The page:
The fact she appears so grounded despite her immense success is she says, down to taking time out from Hollywood in 1998 and enrolling on a psychology course at Yale University.

"I took a lot of time off and went back to school and back to college and really kind of defined myself in that safe environment outside of the business. I think that was really good for me."

Having grown up in New York, where she now lives with her husband of two months, the actor Hugh Dancy, she adds, "I've had the same friends since I was three and I think that's a good foundation."

After two years, Claire decided to leave Yale and re-establish her film career and has since starred in the likes of Brokedown Palace, The Hours, Shop Girl and Star Dust. As for her favourite project, she takes a moment to consider before saying: "It's hard... I mean it's funny because the things that people have appreciated over time tend to be the things that I'm reminded of and return to and settle on as being good."

Although she marks U-Turn out as a "weird and cool" experience, she adds, "The things that have excited people the most are My So Called Life and Romeo + Juliet and Shop Girl, so I guess those are the things that were most successful because they resonated the loudest and longest."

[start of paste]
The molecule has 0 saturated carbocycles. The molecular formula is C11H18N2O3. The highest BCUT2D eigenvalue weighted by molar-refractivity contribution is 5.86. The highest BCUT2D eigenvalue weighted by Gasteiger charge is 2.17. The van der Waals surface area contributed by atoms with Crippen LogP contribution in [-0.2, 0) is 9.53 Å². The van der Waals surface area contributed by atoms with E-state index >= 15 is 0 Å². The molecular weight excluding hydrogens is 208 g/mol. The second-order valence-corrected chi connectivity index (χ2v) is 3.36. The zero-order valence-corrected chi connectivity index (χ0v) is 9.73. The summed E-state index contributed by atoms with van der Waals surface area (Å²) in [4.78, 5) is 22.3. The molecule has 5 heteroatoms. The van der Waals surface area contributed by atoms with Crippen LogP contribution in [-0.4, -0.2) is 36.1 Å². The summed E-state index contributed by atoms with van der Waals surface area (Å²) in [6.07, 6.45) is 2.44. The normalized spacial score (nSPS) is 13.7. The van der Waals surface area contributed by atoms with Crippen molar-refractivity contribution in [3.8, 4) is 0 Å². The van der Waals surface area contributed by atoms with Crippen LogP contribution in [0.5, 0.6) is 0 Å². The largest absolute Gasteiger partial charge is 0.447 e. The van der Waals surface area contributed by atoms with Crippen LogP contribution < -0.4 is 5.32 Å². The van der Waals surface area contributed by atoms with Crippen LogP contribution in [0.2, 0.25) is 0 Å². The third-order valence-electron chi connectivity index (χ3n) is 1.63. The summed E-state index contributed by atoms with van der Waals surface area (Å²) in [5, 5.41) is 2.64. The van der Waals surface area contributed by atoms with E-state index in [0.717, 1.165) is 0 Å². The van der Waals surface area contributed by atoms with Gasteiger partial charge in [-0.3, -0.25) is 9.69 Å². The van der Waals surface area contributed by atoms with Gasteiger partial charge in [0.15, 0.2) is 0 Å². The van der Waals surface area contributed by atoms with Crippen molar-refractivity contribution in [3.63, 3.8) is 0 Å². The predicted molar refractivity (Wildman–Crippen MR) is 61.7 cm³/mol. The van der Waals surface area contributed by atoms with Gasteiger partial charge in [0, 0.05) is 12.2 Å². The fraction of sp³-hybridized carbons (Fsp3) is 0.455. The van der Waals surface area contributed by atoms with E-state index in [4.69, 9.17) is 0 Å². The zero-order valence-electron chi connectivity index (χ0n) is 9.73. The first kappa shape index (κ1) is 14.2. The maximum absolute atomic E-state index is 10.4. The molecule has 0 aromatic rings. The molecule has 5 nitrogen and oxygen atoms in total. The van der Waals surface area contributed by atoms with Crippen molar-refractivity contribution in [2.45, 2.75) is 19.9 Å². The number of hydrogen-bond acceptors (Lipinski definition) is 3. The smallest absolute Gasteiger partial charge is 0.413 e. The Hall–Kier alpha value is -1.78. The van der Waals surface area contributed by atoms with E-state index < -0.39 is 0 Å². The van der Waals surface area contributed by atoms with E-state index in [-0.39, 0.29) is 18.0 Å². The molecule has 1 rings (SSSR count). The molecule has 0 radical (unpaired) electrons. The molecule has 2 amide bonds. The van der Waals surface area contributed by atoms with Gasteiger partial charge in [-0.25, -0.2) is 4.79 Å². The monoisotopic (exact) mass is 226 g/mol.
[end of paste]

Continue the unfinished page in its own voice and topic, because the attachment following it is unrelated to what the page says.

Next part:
She also fondly recalls her theatrical Broadway debut in 2007 as Eliza Doolittle in George Bernard Shaw's play Pygmalion.

"I finished that just before I did Me and Orson Welles, so I felt a little awkward suddenly being on a film set again. I'd kind of got out of the habit of working in that way."

Critical opinion of her Pygmalion performance was polarised but Claire says she tends to shy away from reading her reviews.

"I think it's generally a good idea not to [read them] because they're not written for you or for your benefit as the artist, so it's just not very useful. The general vibe usually seeps through though."

Instead, Claire mentions the "wonderful relief" it was to discover she liked theatre as well as film. "It kind of expanded the horizons," she says.

Having now filmed Me and Orson Welles, how does she think she would have coped with being directed by a man like Orson Welles, a mercurial genius with an eye for an attractive woman?

She laughs before saying: "He was brazen and a little insensitive but he was also incredibly specific about what he wanted and perceptive about the actors and any direction that is that astute is very helpful."

Then she pauses.

"I'd like to think I would have responded well. I don't ever feel combative with my directors, I need them. I get very anxious when a director's not really making himself very available."

But that's not to presume Claire doesn't assert herself if required.

Asked how she thinks she's changed since those early days on My So Called Life, she says, "I probably feel a lot more comfortable asking for things I need when working on a project.

"I used to worry that was a sign of arrogance and now I know it's a sign of responsibility and maturity," she adds.